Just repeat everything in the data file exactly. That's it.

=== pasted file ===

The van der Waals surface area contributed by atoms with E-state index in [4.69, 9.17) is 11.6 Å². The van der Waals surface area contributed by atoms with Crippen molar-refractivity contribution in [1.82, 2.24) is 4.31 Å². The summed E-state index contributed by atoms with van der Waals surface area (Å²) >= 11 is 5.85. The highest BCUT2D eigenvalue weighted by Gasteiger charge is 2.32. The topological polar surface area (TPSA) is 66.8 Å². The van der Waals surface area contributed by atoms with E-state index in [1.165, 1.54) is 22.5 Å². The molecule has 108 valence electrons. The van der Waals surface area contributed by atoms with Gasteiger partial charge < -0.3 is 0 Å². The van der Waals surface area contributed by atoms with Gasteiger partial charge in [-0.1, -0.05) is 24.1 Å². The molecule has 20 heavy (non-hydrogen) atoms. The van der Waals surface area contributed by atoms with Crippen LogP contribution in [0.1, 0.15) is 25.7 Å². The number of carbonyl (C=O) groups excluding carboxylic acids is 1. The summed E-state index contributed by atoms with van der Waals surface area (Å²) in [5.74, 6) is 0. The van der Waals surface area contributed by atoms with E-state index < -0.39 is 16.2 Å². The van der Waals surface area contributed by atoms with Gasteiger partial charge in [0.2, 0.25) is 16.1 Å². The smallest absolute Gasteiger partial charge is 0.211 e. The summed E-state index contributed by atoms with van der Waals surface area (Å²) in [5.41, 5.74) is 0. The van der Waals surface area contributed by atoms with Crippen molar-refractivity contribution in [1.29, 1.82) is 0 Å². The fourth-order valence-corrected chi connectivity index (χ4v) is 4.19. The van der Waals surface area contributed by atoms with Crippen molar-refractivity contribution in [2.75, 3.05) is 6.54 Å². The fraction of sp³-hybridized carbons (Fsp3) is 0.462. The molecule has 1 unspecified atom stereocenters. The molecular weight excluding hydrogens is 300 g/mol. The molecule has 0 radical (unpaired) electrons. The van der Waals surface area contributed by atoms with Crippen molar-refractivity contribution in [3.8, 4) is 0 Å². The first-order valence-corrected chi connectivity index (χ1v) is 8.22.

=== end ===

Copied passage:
The van der Waals surface area contributed by atoms with E-state index in [4.69, 9.17) is 11.6 Å². The van der Waals surface area contributed by atoms with Crippen molar-refractivity contribution in [1.82, 2.24) is 4.31 Å². The summed E-state index contributed by atoms with van der Waals surface area (Å²) >= 11 is 5.85. The highest BCUT2D eigenvalue weighted by Gasteiger charge is 2.32. The topological polar surface area (TPSA) is 66.8 Å². The van der Waals surface area contributed by atoms with E-state index in [1.165, 1.54) is 22.5 Å². The molecule has 108 valence electrons. The van der Waals surface area contributed by atoms with Gasteiger partial charge < -0.3 is 0 Å². The van der Waals surface area contributed by atoms with Gasteiger partial charge in [-0.1, -0.05) is 24.1 Å². The molecule has 20 heavy (non-hydrogen) atoms. The van der Waals surface area contributed by atoms with Crippen LogP contribution in [0.1, 0.15) is 25.7 Å². The number of carbonyl (C=O) groups excluding carboxylic acids is 1. The summed E-state index contributed by atoms with van der Waals surface area (Å²) in [5.74, 6) is 0. The van der Waals surface area contributed by atoms with E-state index < -0.39 is 16.2 Å². The van der Waals surface area contributed by atoms with Gasteiger partial charge in [0.2, 0.25) is 16.1 Å². The smallest absolute Gasteiger partial charge is 0.211 e. The summed E-state index contributed by atoms with van der Waals surface area (Å²) in [5.41, 5.74) is 0. The van der Waals surface area contributed by atoms with Crippen molar-refractivity contribution in [1.29, 1.82) is 0 Å². The fourth-order valence-corrected chi connectivity index (χ4v) is 4.19. The van der Waals surface area contributed by atoms with Crippen molar-refractivity contribution in [2.75, 3.05) is 6.54 Å². The fraction of sp³-hybridized carbons (Fsp3) is 0.462. The molecule has 1 unspecified atom stereocenters. The molecular weight excluding hydrogens is 300 g/mol. The molecule has 0 radical (unpaired) electrons. The van der Waals surface area contributed by atoms with Crippen molar-refractivity contribution in [3.8, 4) is 0 Å². The first-order valence-corrected chi connectivity index (χ1v) is 8.22.